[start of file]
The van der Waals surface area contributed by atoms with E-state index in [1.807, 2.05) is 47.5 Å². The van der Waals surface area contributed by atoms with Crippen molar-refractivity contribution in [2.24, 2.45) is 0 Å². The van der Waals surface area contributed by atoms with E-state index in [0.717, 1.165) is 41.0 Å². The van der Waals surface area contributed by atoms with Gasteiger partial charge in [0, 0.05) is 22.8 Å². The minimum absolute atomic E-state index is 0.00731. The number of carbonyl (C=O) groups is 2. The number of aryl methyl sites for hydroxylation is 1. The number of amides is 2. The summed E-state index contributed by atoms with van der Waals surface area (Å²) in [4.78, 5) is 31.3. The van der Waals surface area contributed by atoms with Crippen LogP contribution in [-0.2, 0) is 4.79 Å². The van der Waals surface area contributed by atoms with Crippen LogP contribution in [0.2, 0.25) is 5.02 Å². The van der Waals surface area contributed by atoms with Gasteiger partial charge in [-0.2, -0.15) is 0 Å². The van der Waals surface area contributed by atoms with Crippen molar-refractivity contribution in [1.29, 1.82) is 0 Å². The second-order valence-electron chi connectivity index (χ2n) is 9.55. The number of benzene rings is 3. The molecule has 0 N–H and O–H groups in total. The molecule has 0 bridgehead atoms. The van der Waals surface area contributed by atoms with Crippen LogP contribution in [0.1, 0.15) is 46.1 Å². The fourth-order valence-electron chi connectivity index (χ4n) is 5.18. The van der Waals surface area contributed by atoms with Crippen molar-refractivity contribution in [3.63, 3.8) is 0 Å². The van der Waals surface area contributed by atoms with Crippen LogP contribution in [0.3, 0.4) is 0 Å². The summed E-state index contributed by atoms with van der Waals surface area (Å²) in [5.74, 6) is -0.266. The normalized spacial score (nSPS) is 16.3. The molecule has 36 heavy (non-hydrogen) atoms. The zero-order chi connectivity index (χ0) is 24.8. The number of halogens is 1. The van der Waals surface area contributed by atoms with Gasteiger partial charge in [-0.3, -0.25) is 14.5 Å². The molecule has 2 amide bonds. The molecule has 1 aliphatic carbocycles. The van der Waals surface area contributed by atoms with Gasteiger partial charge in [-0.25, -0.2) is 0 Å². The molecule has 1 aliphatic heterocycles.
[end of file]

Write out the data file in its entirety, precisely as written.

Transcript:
The van der Waals surface area contributed by atoms with E-state index in [1.807, 2.05) is 47.5 Å². The van der Waals surface area contributed by atoms with Crippen molar-refractivity contribution in [2.24, 2.45) is 0 Å². The van der Waals surface area contributed by atoms with E-state index in [0.717, 1.165) is 41.0 Å². The van der Waals surface area contributed by atoms with Gasteiger partial charge in [0, 0.05) is 22.8 Å². The minimum absolute atomic E-state index is 0.00731. The number of carbonyl (C=O) groups is 2. The number of aryl methyl sites for hydroxylation is 1. The number of amides is 2. The summed E-state index contributed by atoms with van der Waals surface area (Å²) in [4.78, 5) is 31.3. The van der Waals surface area contributed by atoms with Crippen LogP contribution in [-0.2, 0) is 4.79 Å². The van der Waals surface area contributed by atoms with Crippen LogP contribution in [0.2, 0.25) is 5.02 Å². The van der Waals surface area contributed by atoms with Gasteiger partial charge in [-0.2, -0.15) is 0 Å². The van der Waals surface area contributed by atoms with Crippen molar-refractivity contribution in [1.29, 1.82) is 0 Å². The second-order valence-electron chi connectivity index (χ2n) is 9.55. The number of benzene rings is 3. The molecule has 0 N–H and O–H groups in total. The molecule has 0 bridgehead atoms. The van der Waals surface area contributed by atoms with Crippen LogP contribution in [0.1, 0.15) is 46.1 Å². The fourth-order valence-electron chi connectivity index (χ4n) is 5.18. The van der Waals surface area contributed by atoms with Crippen molar-refractivity contribution in [3.63, 3.8) is 0 Å². The van der Waals surface area contributed by atoms with Crippen LogP contribution in [0.3, 0.4) is 0 Å². The summed E-state index contributed by atoms with van der Waals surface area (Å²) in [5.74, 6) is -0.266. The normalized spacial score (nSPS) is 16.3. The molecule has 36 heavy (non-hydrogen) atoms. The zero-order chi connectivity index (χ0) is 24.8. The number of halogens is 1. The van der Waals surface area contributed by atoms with Gasteiger partial charge in [-0.3, -0.25) is 14.5 Å². The molecule has 2 amide bonds. The molecule has 1 aliphatic carbocycles. The van der Waals surface area contributed by atoms with Gasteiger partial charge in [-0.25, -0.2) is 0 Å². The molecule has 1 aliphatic heterocycles.